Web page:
Technology Offset in a New Budget and Security Environment

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Technology Offset in a New Budget and Security Environment
By: Ryan Crotty

Secretary of Defense Chuck Hagel recently announced the formulation of a “game-changing offset strategy.” Technology offset is rooted in then–Secretary of Defense Harold Brown’s countering of Warsaw Pact conventional overmatch with investments in stealth, precision-guided munitions, and many other technologies that have become hallmarks of U.S. military preeminence.

Today’s nascent strategy similarly seeks to leverage technology investment, but in an arguably more complex security environment. The Pentagon faces a diverse array of challenges ranging from anti-access/area-denial (A2/AD) threats to proliferation of advanced weapons to state and nonstate actors to cyber and space vulnerability to shrinking force structure.

Asking the question, “what are we offsetting?” will be important for focusing this strategy, but of course, so will “how can we afford to execute such a strategy?” Assuming that the expressed need for this strategy implies that current plans are insufficient, there are only two ways to answer this question: spend more or spend better. Although there has been discussion of repealing the budget caps to increase spending, prospects for such a shift in American political attitudes are not great, pressing international requirements notwithstanding.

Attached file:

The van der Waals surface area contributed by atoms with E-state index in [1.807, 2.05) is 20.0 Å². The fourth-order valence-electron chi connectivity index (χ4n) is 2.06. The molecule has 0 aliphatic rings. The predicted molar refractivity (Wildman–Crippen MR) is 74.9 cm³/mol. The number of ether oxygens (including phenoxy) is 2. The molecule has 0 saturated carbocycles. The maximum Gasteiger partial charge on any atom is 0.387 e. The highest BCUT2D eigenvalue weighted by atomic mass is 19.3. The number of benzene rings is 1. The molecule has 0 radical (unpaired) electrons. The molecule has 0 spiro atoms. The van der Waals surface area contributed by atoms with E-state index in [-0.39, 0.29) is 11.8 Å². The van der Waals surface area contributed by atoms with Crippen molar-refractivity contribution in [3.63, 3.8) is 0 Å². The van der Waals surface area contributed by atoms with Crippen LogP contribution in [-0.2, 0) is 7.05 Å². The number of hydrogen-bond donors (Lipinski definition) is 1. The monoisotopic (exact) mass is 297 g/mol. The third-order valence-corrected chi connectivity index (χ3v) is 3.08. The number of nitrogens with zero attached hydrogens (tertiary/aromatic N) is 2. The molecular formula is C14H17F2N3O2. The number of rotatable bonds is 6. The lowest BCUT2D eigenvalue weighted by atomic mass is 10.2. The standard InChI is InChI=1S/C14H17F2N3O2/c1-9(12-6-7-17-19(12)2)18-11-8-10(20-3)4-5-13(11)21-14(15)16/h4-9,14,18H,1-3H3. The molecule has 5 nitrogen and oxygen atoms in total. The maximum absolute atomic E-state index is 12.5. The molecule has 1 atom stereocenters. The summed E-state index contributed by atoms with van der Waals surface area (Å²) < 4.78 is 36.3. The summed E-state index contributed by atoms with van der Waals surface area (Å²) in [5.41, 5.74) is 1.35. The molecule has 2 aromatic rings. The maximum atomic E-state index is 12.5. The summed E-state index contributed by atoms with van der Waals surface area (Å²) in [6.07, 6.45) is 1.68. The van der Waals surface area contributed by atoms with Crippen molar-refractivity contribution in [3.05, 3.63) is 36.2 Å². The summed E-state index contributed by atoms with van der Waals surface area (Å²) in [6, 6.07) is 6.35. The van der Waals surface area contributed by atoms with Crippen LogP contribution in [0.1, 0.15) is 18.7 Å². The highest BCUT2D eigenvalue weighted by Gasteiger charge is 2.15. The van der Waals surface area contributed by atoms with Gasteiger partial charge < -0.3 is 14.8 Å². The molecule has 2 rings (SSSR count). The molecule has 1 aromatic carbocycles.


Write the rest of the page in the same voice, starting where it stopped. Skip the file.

So if the Pentagon can’t spend more, they have to spend better. In 2014, investment spending dropped to its lowest share of the defense budget since 1949 (28 percent). During the buildup after the Brown strategy, investment rose to 44 percent of the budget, which in FY2015, would be the equivalent of doubling the research, development, test, and evaluation (RDT&E) budget. Even in the president’s FY2015–2019 budget (which is $115 billion above the budget caps), investment spending remains well below the post–World War II average share of the budget. But to prioritize investment, readiness and force structure trade-offs will have to be made.

Spending better also means efficient use of existing investment resources. In inflation-adjusted terms, investment spending in the president’s 2015 budget is $30 billion above the Brown budgets. The fact of the matter is that, while sequester has been hard on DoD, spending on defense today remains historically above average and $100 billion above the normal trough of a down cycle. Acquisition reform, better incorporation of commercial technology, increasing competition, discipline in focusing investment priorities, and funding stability will all be crucial to delivering the right technology that serves the future needs of the military, no matter what is being offset.

Ryan Crotty is a fellow with the International Security Program and deputy director for defense budget analysis at the Center for Strategic and International Studies (CSIS). Other posts by .


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